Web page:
Jan Schaffer writes in Nieman Lab’s 2014 predictions for journalism series: “Let’s stop the handwringing about losses in legacy journalism and work on creating and growing the next acts in media.”
With the release of the “American Hustle” movie about Abscam, I’ve been moved to remind myself of some takeways of my involvement in that FBI sting operation. Full disclosure: This originally appeared in the American Press Institute’s “Survival Guide For Women Editors.”
In New Orleans’ topsy-turvy world of journalism — where alliances shift, talent is raided, and a newspaper war is blossoming — WWNO public radio has, for the past year, steered a determined course. Informed by research and bolstered by a sense of opportunity, it is erecting, piece by piece, the components for an all-news format,
Public broadcasters have always done partnerships, but in the last year these and other public-media outlets have begun piecing together the infrastructure for local-news reports that will offer more than cutaways in “Morning Edition” and “All Things Considered.” As a result, they are airing more investigative and enterprise journalism than ever before.
Montclair State’s Center for Cooperative Media is betting there are returns on getting newspapers, broadcasters, bloggers, and wire services all in the same building. The germ of the idea came at a 2011 meeting in Newark.
If all goes as hoped, in coming months St. Louis Public Radio (SLPR) and the St. Louis Beacon will formally merge their two newsrooms. It will be the first time a public radio station with a staff of journalists has combined its operations with another daily-news producing outlet.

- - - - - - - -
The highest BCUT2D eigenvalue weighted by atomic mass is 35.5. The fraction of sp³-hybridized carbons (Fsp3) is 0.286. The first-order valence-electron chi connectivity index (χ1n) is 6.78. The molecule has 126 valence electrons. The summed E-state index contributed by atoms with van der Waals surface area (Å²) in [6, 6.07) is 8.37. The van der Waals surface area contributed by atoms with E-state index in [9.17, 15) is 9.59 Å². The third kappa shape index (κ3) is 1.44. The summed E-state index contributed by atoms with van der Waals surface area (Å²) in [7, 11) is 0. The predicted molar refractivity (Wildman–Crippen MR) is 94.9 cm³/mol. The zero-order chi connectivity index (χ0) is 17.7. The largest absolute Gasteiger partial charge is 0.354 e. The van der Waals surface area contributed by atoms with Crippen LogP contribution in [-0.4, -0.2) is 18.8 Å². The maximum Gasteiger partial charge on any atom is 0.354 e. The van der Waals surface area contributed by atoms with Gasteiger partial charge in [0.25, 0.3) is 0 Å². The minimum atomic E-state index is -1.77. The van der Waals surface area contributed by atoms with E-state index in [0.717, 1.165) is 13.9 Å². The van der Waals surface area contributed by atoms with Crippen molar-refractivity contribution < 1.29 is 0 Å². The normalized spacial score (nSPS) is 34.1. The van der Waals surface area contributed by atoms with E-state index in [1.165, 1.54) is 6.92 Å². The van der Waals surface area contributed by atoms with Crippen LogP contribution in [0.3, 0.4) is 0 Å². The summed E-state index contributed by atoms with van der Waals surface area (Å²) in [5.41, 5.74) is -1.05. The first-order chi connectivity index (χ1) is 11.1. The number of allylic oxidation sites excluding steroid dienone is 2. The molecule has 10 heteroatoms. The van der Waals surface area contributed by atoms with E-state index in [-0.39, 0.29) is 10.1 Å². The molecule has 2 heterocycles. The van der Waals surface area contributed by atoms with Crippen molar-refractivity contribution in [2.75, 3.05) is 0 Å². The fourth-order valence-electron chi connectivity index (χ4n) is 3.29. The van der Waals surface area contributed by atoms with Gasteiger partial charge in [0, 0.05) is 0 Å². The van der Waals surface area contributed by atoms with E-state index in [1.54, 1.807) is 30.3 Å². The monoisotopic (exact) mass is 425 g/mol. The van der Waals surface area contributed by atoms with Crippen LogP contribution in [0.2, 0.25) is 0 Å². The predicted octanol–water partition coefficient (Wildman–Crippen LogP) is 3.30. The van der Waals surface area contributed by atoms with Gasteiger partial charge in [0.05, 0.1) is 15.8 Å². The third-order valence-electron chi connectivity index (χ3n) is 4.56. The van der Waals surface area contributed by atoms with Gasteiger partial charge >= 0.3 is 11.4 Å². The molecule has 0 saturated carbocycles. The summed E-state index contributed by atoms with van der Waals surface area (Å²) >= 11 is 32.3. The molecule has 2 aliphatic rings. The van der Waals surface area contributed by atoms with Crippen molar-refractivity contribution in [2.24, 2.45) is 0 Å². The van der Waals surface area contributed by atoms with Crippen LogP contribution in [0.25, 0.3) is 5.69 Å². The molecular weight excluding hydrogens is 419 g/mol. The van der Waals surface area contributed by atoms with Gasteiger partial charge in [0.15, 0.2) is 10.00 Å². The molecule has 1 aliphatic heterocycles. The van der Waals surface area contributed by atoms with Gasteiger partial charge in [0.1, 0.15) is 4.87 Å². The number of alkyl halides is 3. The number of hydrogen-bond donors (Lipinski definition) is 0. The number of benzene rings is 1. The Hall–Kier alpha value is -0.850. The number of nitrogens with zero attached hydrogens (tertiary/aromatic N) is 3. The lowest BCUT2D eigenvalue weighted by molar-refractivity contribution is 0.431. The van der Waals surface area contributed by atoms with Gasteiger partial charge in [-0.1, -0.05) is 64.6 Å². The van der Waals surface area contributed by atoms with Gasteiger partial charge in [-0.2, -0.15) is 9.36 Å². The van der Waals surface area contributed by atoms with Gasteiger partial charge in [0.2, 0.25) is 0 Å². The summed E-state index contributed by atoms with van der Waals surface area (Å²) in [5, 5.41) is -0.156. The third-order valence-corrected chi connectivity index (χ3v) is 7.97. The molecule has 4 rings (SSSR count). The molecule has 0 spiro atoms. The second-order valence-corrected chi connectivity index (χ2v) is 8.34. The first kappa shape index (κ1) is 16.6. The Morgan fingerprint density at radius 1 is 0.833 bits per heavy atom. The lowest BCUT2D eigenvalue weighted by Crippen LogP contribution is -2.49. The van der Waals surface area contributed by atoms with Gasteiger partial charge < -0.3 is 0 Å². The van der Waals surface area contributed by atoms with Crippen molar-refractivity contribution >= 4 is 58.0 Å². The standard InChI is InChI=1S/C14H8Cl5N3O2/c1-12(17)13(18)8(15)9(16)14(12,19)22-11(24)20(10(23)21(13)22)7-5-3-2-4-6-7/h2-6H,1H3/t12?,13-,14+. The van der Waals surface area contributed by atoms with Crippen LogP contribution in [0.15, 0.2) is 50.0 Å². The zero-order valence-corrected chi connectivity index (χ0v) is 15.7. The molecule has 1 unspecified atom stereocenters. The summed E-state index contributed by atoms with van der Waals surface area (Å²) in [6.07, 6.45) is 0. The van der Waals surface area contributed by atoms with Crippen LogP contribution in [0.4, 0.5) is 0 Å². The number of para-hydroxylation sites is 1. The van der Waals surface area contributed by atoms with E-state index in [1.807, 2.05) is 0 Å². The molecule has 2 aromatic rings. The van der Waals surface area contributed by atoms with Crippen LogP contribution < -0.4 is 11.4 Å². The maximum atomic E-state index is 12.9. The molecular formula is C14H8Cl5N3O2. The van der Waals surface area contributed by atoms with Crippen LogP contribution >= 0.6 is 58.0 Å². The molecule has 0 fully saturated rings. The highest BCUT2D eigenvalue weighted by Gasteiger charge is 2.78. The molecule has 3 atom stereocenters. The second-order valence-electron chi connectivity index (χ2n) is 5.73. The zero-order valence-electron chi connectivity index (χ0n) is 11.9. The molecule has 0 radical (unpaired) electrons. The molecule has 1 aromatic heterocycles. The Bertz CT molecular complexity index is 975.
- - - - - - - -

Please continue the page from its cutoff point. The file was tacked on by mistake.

Can Oregon Public Broadcasting (OPB), working with local newspapers, TV and radio stations, and bloggers, make a substantial state news report in the face of cutbacks elsewhere? In March 2013, OPB hired a former Associated Press reporter to undertake this ambitious vision.
There are few surprises in the latest nonprofit journalism study by the Pew Research Center’s Project on Excellence in Journalism. There are still, however, many questions to be asked. And there is much merit in taking a deeper dive into discrete clusters of nonprofit news sites.
Four years ago, UrbanMilwaukee.com zeroed in on South 2nd Street, a pocked roadway in the city’s Walker’s Point section that seemed “ripe for improvement,” said site co-founder David Reid.
“The opportunities are wide open for connecting silos of information in communities, amplifying good stories that people want to know about and for leveraging resources so that the sum of the efforts is bigger than the individual contributions.”